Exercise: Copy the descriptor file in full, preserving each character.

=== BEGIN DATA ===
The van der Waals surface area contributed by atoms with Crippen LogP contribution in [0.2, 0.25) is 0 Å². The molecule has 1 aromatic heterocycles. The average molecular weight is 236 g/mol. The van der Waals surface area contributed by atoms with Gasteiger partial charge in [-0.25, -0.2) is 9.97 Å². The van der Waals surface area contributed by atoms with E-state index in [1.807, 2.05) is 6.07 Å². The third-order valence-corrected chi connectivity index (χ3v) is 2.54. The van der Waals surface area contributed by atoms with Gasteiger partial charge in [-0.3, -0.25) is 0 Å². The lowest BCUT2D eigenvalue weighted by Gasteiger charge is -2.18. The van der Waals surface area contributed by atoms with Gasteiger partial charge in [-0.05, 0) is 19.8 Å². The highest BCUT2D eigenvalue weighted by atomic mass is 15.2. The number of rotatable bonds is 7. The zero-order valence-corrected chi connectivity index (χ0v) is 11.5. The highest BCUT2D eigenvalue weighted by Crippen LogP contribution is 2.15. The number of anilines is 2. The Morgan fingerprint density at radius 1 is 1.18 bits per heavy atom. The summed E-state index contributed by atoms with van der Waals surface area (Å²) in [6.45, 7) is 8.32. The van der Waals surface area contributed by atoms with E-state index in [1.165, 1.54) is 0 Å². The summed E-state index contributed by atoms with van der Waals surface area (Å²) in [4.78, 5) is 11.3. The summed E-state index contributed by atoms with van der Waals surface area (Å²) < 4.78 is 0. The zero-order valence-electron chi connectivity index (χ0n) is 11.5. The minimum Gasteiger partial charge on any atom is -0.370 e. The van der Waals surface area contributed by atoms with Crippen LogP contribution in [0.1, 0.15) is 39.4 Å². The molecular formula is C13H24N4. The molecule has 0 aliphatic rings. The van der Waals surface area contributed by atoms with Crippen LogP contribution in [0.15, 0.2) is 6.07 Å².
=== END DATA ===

The van der Waals surface area contributed by atoms with Crippen LogP contribution in [0.2, 0.25) is 0 Å². The molecule has 1 aromatic heterocycles. The average molecular weight is 236 g/mol. The van der Waals surface area contributed by atoms with Gasteiger partial charge in [-0.25, -0.2) is 9.97 Å². The van der Waals surface area contributed by atoms with E-state index in [1.807, 2.05) is 6.07 Å². The third-order valence-corrected chi connectivity index (χ3v) is 2.54. The van der Waals surface area contributed by atoms with Gasteiger partial charge in [-0.3, -0.25) is 0 Å². The lowest BCUT2D eigenvalue weighted by Gasteiger charge is -2.18. The van der Waals surface area contributed by atoms with Gasteiger partial charge in [-0.05, 0) is 19.8 Å². The highest BCUT2D eigenvalue weighted by atomic mass is 15.2. The number of rotatable bonds is 7. The zero-order valence-corrected chi connectivity index (χ0v) is 11.5. The highest BCUT2D eigenvalue weighted by Crippen LogP contribution is 2.15. The number of anilines is 2. The Morgan fingerprint density at radius 1 is 1.18 bits per heavy atom. The summed E-state index contributed by atoms with van der Waals surface area (Å²) in [6.45, 7) is 8.32. The van der Waals surface area contributed by atoms with E-state index in [1.165, 1.54) is 0 Å². The summed E-state index contributed by atoms with van der Waals surface area (Å²) in [4.78, 5) is 11.3. The summed E-state index contributed by atoms with van der Waals surface area (Å²) < 4.78 is 0. The zero-order valence-electron chi connectivity index (χ0n) is 11.5. The minimum Gasteiger partial charge on any atom is -0.370 e. The van der Waals surface area contributed by atoms with Crippen LogP contribution in [0.1, 0.15) is 39.4 Å². The molecular formula is C13H24N4. The molecule has 0 aliphatic rings. The van der Waals surface area contributed by atoms with Crippen LogP contribution in [0.15, 0.2) is 6.07 Å².